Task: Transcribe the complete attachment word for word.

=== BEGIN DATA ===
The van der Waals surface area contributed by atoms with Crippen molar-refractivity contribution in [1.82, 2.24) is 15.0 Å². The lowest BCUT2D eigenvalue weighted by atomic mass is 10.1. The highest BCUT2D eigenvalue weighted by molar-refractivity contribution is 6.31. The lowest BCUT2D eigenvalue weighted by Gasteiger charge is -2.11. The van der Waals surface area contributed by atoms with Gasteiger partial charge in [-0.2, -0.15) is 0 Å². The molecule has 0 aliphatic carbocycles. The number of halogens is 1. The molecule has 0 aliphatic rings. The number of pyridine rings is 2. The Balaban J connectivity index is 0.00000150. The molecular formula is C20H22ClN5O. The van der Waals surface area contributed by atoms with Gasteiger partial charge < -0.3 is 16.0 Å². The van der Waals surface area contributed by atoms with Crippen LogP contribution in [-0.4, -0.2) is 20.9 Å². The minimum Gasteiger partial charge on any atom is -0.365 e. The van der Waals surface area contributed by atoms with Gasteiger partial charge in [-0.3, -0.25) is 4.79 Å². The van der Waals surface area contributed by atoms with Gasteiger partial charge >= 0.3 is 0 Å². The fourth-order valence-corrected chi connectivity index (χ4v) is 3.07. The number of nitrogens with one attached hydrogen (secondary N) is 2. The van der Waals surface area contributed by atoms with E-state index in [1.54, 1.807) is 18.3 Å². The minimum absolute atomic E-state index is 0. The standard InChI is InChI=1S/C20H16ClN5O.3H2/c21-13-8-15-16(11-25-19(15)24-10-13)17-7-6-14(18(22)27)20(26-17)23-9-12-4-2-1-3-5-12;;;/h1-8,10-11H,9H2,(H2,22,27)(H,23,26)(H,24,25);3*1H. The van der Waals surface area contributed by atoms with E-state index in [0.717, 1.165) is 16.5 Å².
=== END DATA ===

The van der Waals surface area contributed by atoms with Crippen molar-refractivity contribution in [1.82, 2.24) is 15.0 Å². The lowest BCUT2D eigenvalue weighted by atomic mass is 10.1. The highest BCUT2D eigenvalue weighted by molar-refractivity contribution is 6.31. The lowest BCUT2D eigenvalue weighted by Gasteiger charge is -2.11. The van der Waals surface area contributed by atoms with Gasteiger partial charge in [-0.2, -0.15) is 0 Å². The molecule has 0 aliphatic carbocycles. The number of halogens is 1. The molecule has 0 aliphatic rings. The number of pyridine rings is 2. The Balaban J connectivity index is 0.00000150. The molecular formula is C20H22ClN5O. The van der Waals surface area contributed by atoms with Gasteiger partial charge < -0.3 is 16.0 Å². The van der Waals surface area contributed by atoms with Crippen LogP contribution in [-0.4, -0.2) is 20.9 Å². The minimum Gasteiger partial charge on any atom is -0.365 e. The van der Waals surface area contributed by atoms with Gasteiger partial charge in [-0.3, -0.25) is 4.79 Å². The van der Waals surface area contributed by atoms with Gasteiger partial charge >= 0.3 is 0 Å². The fourth-order valence-corrected chi connectivity index (χ4v) is 3.07. The number of nitrogens with one attached hydrogen (secondary N) is 2. The van der Waals surface area contributed by atoms with E-state index in [1.54, 1.807) is 18.3 Å². The minimum absolute atomic E-state index is 0. The standard InChI is InChI=1S/C20H16ClN5O.3H2/c21-13-8-15-16(11-25-19(15)24-10-13)17-7-6-14(18(22)27)20(26-17)23-9-12-4-2-1-3-5-12;;;/h1-8,10-11H,9H2,(H2,22,27)(H,23,26)(H,24,25);3*1H. The van der Waals surface area contributed by atoms with E-state index in [0.717, 1.165) is 16.5 Å².